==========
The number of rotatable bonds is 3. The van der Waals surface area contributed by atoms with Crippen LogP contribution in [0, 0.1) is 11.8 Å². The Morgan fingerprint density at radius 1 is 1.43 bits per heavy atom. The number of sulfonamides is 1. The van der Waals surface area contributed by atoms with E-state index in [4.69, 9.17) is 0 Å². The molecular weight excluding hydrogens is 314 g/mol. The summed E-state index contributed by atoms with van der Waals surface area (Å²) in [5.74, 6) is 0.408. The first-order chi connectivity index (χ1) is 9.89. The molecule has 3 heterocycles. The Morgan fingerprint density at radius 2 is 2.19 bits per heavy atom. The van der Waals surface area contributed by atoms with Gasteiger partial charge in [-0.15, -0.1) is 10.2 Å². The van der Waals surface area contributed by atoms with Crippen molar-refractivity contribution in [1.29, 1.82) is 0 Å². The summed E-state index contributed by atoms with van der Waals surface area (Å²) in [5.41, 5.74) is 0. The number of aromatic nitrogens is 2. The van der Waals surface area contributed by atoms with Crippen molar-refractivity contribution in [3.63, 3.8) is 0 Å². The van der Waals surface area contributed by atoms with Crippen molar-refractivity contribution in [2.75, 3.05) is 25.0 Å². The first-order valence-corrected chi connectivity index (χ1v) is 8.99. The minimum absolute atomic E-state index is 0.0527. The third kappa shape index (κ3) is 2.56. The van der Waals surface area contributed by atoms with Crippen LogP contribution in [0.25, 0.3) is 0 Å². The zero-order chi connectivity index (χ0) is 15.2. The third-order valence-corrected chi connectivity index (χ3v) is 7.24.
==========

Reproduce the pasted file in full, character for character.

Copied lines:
The number of rotatable bonds is 3. The van der Waals surface area contributed by atoms with Crippen LogP contribution in [0, 0.1) is 11.8 Å². The Morgan fingerprint density at radius 1 is 1.43 bits per heavy atom. The number of sulfonamides is 1. The van der Waals surface area contributed by atoms with E-state index in [4.69, 9.17) is 0 Å². The molecular weight excluding hydrogens is 314 g/mol. The summed E-state index contributed by atoms with van der Waals surface area (Å²) in [5.74, 6) is 0.408. The first-order chi connectivity index (χ1) is 9.89. The molecule has 3 heterocycles. The Morgan fingerprint density at radius 2 is 2.19 bits per heavy atom. The van der Waals surface area contributed by atoms with Gasteiger partial charge in [-0.15, -0.1) is 10.2 Å². The van der Waals surface area contributed by atoms with Crippen molar-refractivity contribution in [1.29, 1.82) is 0 Å². The summed E-state index contributed by atoms with van der Waals surface area (Å²) in [5.41, 5.74) is 0. The number of aromatic nitrogens is 2. The van der Waals surface area contributed by atoms with Crippen molar-refractivity contribution in [3.63, 3.8) is 0 Å². The van der Waals surface area contributed by atoms with Crippen molar-refractivity contribution in [2.75, 3.05) is 25.0 Å². The first-order valence-corrected chi connectivity index (χ1v) is 8.99. The minimum absolute atomic E-state index is 0.0527. The third kappa shape index (κ3) is 2.56. The van der Waals surface area contributed by atoms with Crippen LogP contribution in [0.25, 0.3) is 0 Å². The zero-order chi connectivity index (χ0) is 15.2. The third-order valence-corrected chi connectivity index (χ3v) is 7.24.